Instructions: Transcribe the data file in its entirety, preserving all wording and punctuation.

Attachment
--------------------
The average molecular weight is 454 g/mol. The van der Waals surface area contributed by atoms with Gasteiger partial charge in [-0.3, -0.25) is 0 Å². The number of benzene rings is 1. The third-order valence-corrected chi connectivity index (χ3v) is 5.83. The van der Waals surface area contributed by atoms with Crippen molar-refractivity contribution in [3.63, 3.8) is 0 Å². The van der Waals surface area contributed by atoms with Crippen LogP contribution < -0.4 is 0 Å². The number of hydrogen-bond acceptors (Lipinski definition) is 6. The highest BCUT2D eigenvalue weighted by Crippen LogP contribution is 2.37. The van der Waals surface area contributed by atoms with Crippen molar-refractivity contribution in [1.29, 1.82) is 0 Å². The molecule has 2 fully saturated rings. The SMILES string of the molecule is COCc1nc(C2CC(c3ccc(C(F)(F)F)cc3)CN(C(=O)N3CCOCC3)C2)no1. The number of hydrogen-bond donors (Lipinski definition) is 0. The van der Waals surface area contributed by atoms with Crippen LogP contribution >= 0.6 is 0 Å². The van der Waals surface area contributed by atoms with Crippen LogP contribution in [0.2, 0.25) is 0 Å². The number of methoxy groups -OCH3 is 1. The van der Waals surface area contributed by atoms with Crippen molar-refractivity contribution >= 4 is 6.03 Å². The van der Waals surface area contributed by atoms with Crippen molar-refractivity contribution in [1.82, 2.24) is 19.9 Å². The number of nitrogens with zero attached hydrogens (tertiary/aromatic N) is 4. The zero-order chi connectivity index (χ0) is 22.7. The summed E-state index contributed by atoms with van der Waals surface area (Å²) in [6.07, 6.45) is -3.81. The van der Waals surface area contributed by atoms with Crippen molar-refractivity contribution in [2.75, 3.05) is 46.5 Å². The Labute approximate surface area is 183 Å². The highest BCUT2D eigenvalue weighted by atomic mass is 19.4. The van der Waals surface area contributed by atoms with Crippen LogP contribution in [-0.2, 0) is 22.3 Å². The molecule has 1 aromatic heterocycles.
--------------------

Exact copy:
The average molecular weight is 454 g/mol. The van der Waals surface area contributed by atoms with Gasteiger partial charge in [-0.3, -0.25) is 0 Å². The number of benzene rings is 1. The third-order valence-corrected chi connectivity index (χ3v) is 5.83. The van der Waals surface area contributed by atoms with Crippen molar-refractivity contribution in [3.63, 3.8) is 0 Å². The van der Waals surface area contributed by atoms with Crippen LogP contribution < -0.4 is 0 Å². The number of hydrogen-bond acceptors (Lipinski definition) is 6. The highest BCUT2D eigenvalue weighted by Crippen LogP contribution is 2.37. The van der Waals surface area contributed by atoms with Crippen molar-refractivity contribution in [1.29, 1.82) is 0 Å². The molecule has 2 fully saturated rings. The SMILES string of the molecule is COCc1nc(C2CC(c3ccc(C(F)(F)F)cc3)CN(C(=O)N3CCOCC3)C2)no1. The number of hydrogen-bond donors (Lipinski definition) is 0. The van der Waals surface area contributed by atoms with Crippen LogP contribution >= 0.6 is 0 Å². The van der Waals surface area contributed by atoms with Crippen LogP contribution in [0.2, 0.25) is 0 Å². The number of methoxy groups -OCH3 is 1. The van der Waals surface area contributed by atoms with Crippen molar-refractivity contribution >= 4 is 6.03 Å². The van der Waals surface area contributed by atoms with Crippen molar-refractivity contribution in [1.82, 2.24) is 19.9 Å². The number of nitrogens with zero attached hydrogens (tertiary/aromatic N) is 4. The zero-order chi connectivity index (χ0) is 22.7. The summed E-state index contributed by atoms with van der Waals surface area (Å²) in [6.07, 6.45) is -3.81. The van der Waals surface area contributed by atoms with Crippen molar-refractivity contribution in [2.75, 3.05) is 46.5 Å². The Labute approximate surface area is 183 Å². The highest BCUT2D eigenvalue weighted by atomic mass is 19.4. The van der Waals surface area contributed by atoms with Crippen LogP contribution in [-0.2, 0) is 22.3 Å². The molecule has 1 aromatic heterocycles.